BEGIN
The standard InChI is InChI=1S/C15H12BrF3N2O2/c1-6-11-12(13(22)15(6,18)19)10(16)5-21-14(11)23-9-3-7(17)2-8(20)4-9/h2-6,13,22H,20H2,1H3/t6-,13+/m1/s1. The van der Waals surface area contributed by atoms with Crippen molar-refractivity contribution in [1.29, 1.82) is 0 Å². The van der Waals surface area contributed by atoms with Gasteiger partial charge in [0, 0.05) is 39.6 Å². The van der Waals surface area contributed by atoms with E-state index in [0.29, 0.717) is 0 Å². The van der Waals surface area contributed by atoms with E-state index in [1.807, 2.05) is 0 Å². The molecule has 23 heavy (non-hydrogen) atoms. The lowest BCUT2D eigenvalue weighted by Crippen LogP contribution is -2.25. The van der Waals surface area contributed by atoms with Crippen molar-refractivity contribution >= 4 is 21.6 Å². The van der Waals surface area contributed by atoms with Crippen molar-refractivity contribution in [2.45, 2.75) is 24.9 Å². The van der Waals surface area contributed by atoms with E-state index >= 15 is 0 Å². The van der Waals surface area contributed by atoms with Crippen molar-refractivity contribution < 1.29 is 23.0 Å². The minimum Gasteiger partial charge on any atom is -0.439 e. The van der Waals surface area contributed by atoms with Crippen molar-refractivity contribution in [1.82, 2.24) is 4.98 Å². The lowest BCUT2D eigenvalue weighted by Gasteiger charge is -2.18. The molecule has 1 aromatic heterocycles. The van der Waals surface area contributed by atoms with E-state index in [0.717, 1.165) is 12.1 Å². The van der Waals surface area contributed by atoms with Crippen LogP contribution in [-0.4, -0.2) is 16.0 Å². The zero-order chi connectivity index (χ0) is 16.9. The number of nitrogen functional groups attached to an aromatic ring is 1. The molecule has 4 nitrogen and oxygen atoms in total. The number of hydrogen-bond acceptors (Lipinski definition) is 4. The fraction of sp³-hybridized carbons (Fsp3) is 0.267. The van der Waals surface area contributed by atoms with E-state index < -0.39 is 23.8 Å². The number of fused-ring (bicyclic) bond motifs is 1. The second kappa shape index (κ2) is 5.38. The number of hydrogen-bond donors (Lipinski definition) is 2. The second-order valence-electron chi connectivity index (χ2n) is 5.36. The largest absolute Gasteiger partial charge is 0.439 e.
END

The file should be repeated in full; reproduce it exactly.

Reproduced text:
The standard InChI is InChI=1S/C15H12BrF3N2O2/c1-6-11-12(13(22)15(6,18)19)10(16)5-21-14(11)23-9-3-7(17)2-8(20)4-9/h2-6,13,22H,20H2,1H3/t6-,13+/m1/s1. The van der Waals surface area contributed by atoms with Crippen molar-refractivity contribution in [1.29, 1.82) is 0 Å². The van der Waals surface area contributed by atoms with Gasteiger partial charge in [0, 0.05) is 39.6 Å². The van der Waals surface area contributed by atoms with E-state index in [0.29, 0.717) is 0 Å². The van der Waals surface area contributed by atoms with E-state index in [1.807, 2.05) is 0 Å². The molecule has 23 heavy (non-hydrogen) atoms. The lowest BCUT2D eigenvalue weighted by Crippen LogP contribution is -2.25. The van der Waals surface area contributed by atoms with Crippen molar-refractivity contribution >= 4 is 21.6 Å². The van der Waals surface area contributed by atoms with Crippen molar-refractivity contribution in [2.45, 2.75) is 24.9 Å². The van der Waals surface area contributed by atoms with E-state index >= 15 is 0 Å². The van der Waals surface area contributed by atoms with Crippen molar-refractivity contribution < 1.29 is 23.0 Å². The minimum Gasteiger partial charge on any atom is -0.439 e. The van der Waals surface area contributed by atoms with Crippen molar-refractivity contribution in [1.82, 2.24) is 4.98 Å². The lowest BCUT2D eigenvalue weighted by Gasteiger charge is -2.18. The molecule has 1 aromatic heterocycles. The van der Waals surface area contributed by atoms with E-state index in [0.717, 1.165) is 12.1 Å². The van der Waals surface area contributed by atoms with Crippen LogP contribution in [-0.4, -0.2) is 16.0 Å². The zero-order chi connectivity index (χ0) is 16.9. The number of nitrogen functional groups attached to an aromatic ring is 1. The molecule has 4 nitrogen and oxygen atoms in total. The number of hydrogen-bond acceptors (Lipinski definition) is 4. The fraction of sp³-hybridized carbons (Fsp3) is 0.267. The van der Waals surface area contributed by atoms with E-state index < -0.39 is 23.8 Å². The number of fused-ring (bicyclic) bond motifs is 1. The second kappa shape index (κ2) is 5.38. The number of hydrogen-bond donors (Lipinski definition) is 2. The second-order valence-electron chi connectivity index (χ2n) is 5.36. The largest absolute Gasteiger partial charge is 0.439 e.